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Interdependence of biological aspects of the human and physico-chemical principles that governs the preparation and behavior of formulation.
Solubility Lipophilicity/Hydrophilicity Salt for and polymorps Chemical stability particle and powder properties pKa and ionization
Formulation principles Biological principles
Absorption Distribution Metabolism Elimination
Molecular and physicochemical properties impacting oral absorption
Lipinski’s Rule of 5: Veber suggested that polar surfaces Poor absorption/ and molecular permeation may occur flexibility are good if predictor for better MW>500 bioavailability lop P>5 (independent of Hbond donors MW). (-OH, -NH)>5 Increased molecular H-bond acceptors rigidity decreases polarity. (-H, -N)>10
Stereoisomers have similar physicochemical parameters and passive processes. Absorption may be stereospecific when mediated by carrier molecule. Chiral API+ chiral excipient may give stereoselective release mechanism.
The dissolution rate for poor soluble drug according to Noyes-Whitney equation is: dc/dt=[DA/hv]*(Cs-C)
D=diffusion constant H=thickness of diffusion layer A=surface area v=volume of dissolution media Cs=saturated solution concentration C=concentration of drug in solution
Factors governing poor aqueous solubility are: heat of solvation and heat of fusion Solvation energy- Energy associate with dissolving solute in water :evaluated by log P Heat of fusion- additional energy required to liberate molecule from its crystal lattice before it can dissolve (for crystalline compound): evaluated by MP. If high MP and high heat of fusion; then poor solubility. (if heat of fusion is surpassed by heat of solvation, then solubility may change)
Dissociation constant-pKa; intrinsic solubility and salt solubility are determining factors defining solubility profile.
Effect of temperature on solubility
The relationship between solubility and temperature is defined by van’t Hoff’s equation. ln s= ΔH/R(1/T)+ constant
Where s=molar solubility, T=temperature, R=ideal gas constant; ΔH=heat of solvation.
For organic compounds, it has been found that solubility difference between 25 and 37°C are typically about two times. It is most important to study temperature effect for formulation development, particularly for liquid dosage form.
Solubility in gastric and intestinal fluid
Solubility of drug is affected by presence of food and bile salts, lecithin and monooleins. Supersaturation in intestinal fluid is important for compound with poor intrinsic solubility. HPMC enhances absorption of several poor soluble drug. FaSSIF and FeSSIF are used to study realistic impact of solubility on absorption.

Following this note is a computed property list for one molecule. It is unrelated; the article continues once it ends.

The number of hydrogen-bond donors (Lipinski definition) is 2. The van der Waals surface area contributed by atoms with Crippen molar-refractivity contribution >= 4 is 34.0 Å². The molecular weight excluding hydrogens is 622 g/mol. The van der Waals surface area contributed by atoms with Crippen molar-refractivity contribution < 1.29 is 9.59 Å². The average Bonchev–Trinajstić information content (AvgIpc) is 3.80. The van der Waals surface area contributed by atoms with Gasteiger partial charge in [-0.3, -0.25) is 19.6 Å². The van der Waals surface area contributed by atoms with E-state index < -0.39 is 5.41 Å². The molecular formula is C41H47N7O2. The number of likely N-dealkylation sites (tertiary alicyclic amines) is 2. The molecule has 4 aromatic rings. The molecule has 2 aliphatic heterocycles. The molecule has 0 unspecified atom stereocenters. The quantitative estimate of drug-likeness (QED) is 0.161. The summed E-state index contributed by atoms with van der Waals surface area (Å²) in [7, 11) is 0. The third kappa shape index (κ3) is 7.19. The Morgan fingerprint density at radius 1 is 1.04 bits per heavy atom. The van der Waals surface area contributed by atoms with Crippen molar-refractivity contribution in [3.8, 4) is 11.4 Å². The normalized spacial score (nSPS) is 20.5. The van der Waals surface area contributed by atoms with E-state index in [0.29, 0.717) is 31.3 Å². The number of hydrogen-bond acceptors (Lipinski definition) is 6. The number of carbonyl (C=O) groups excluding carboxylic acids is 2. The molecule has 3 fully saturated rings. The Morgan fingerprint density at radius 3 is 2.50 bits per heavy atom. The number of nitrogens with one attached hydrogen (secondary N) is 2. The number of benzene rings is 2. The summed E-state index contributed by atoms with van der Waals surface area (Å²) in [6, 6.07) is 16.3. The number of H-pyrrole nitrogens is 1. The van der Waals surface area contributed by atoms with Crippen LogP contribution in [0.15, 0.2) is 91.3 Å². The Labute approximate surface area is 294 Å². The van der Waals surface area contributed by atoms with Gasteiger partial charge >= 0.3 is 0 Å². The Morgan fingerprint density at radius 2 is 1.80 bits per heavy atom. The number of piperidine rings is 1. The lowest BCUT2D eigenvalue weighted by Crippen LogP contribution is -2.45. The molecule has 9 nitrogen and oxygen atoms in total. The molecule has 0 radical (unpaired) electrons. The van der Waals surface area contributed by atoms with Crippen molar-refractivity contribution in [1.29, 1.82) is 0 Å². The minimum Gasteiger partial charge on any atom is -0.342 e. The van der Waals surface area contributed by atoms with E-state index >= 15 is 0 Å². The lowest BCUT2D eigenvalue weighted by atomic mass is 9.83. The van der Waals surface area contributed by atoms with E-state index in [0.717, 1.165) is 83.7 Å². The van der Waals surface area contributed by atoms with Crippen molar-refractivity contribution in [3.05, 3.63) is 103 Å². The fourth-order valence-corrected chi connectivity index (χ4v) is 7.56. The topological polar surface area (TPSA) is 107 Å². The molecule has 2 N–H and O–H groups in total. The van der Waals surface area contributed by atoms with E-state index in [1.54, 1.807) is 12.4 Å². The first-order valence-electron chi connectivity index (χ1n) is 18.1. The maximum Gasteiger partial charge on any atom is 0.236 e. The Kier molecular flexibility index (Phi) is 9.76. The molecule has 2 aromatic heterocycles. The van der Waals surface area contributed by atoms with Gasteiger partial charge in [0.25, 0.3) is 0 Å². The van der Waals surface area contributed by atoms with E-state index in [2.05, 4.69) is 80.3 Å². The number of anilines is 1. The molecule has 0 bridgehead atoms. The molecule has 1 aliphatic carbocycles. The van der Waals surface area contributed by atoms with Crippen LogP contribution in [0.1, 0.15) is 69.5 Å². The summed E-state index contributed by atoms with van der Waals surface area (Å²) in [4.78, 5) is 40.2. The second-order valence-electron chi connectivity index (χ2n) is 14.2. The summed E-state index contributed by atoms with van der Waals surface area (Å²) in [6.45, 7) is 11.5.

Solubility as limiting factor for absorption
According to Lipinski, solubity of LT 10µg/ml will have effect on absorption. MAD=S*Ka*SIWV*SITT; where MAD=maximum
absorbable dose (mg); S=solubility (mg/ml); Ka=absorption rate constant (1/min); SIWC=small intestinal water volume (ml, mostly 250); SITTsmall intestine transit time (min, mostly 270 min)
MAD is concept tool that relates solubility requirement for oral absorption to dose, permeability, GI volume and transit time.
Determination of solubility
Traditional shake flask method. A Powder-XRD run with wet and dry sample gives hydrate information of residual solid. For poorly soluble compound, excess amount of material is added and then vortexing with teflon ball/sonication is done. Amorphous compound can be added to create supersaturation.
Care should be taken to prevent conversion to free form from salt form. If solid salt is not available than in situ salt screening method is used to check solubility. Kinetic solubility is determined by adding compound’s DMSO solution to aq. buffers. It helps to determine poor soluble compounds early. Usefulness and limitation shall be considered.
Prediction of solubility
Yalkowsky and Valvani have introduced a model for nonelectrolytes: Log S=0.5-0.01(MP-25)-log P; where MP is melting point effect for solid phase effect and log P liquid phase effects.
The compound needs to be stable for better shelf-life and bioavailability. For ionizable drug, pH-stabiity profile is important for knowing impact of absorption. The acidic degradation shall also be checked for improving bioavailability. Degradation by hydrolysis, oxidation and reduction. Stability in compound intestine is affected by pH, enzymes, bacterial flora.